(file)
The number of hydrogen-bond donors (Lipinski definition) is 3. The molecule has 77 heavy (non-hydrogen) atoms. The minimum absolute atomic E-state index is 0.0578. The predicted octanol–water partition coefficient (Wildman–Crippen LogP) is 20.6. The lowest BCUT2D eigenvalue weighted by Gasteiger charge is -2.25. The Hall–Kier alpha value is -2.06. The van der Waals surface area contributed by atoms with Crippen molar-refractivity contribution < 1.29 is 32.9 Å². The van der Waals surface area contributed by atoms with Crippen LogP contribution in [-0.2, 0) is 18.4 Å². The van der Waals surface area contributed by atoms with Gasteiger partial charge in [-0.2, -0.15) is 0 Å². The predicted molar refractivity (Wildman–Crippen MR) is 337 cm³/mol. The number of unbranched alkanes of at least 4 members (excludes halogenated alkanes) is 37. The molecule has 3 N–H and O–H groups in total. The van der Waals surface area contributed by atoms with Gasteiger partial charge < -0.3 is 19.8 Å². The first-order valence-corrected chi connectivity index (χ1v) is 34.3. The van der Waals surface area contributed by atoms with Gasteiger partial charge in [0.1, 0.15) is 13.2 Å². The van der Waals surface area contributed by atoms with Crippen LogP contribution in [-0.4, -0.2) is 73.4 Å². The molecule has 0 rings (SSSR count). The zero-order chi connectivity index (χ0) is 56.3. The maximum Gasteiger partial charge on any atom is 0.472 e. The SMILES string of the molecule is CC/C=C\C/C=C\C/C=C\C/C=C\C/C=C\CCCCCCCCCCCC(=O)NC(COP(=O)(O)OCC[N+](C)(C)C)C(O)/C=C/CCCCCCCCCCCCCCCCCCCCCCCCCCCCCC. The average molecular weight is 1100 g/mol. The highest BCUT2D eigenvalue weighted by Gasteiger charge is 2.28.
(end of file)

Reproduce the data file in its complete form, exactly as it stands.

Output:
The number of hydrogen-bond donors (Lipinski definition) is 3. The molecule has 77 heavy (non-hydrogen) atoms. The minimum absolute atomic E-state index is 0.0578. The predicted octanol–water partition coefficient (Wildman–Crippen LogP) is 20.6. The lowest BCUT2D eigenvalue weighted by Gasteiger charge is -2.25. The Hall–Kier alpha value is -2.06. The van der Waals surface area contributed by atoms with Crippen molar-refractivity contribution < 1.29 is 32.9 Å². The van der Waals surface area contributed by atoms with Crippen LogP contribution in [-0.2, 0) is 18.4 Å². The van der Waals surface area contributed by atoms with Gasteiger partial charge in [-0.2, -0.15) is 0 Å². The predicted molar refractivity (Wildman–Crippen MR) is 337 cm³/mol. The number of unbranched alkanes of at least 4 members (excludes halogenated alkanes) is 37. The molecule has 3 N–H and O–H groups in total. The van der Waals surface area contributed by atoms with Gasteiger partial charge < -0.3 is 19.8 Å². The first-order valence-corrected chi connectivity index (χ1v) is 34.3. The van der Waals surface area contributed by atoms with Gasteiger partial charge in [0.1, 0.15) is 13.2 Å². The van der Waals surface area contributed by atoms with Crippen LogP contribution in [-0.4, -0.2) is 73.4 Å². The molecule has 0 rings (SSSR count). The zero-order chi connectivity index (χ0) is 56.3. The maximum Gasteiger partial charge on any atom is 0.472 e. The SMILES string of the molecule is CC/C=C\C/C=C\C/C=C\C/C=C\C/C=C\CCCCCCCCCCCC(=O)NC(COP(=O)(O)OCC[N+](C)(C)C)C(O)/C=C/CCCCCCCCCCCCCCCCCCCCCCCCCCCCCC. The average molecular weight is 1100 g/mol. The highest BCUT2D eigenvalue weighted by Gasteiger charge is 2.28.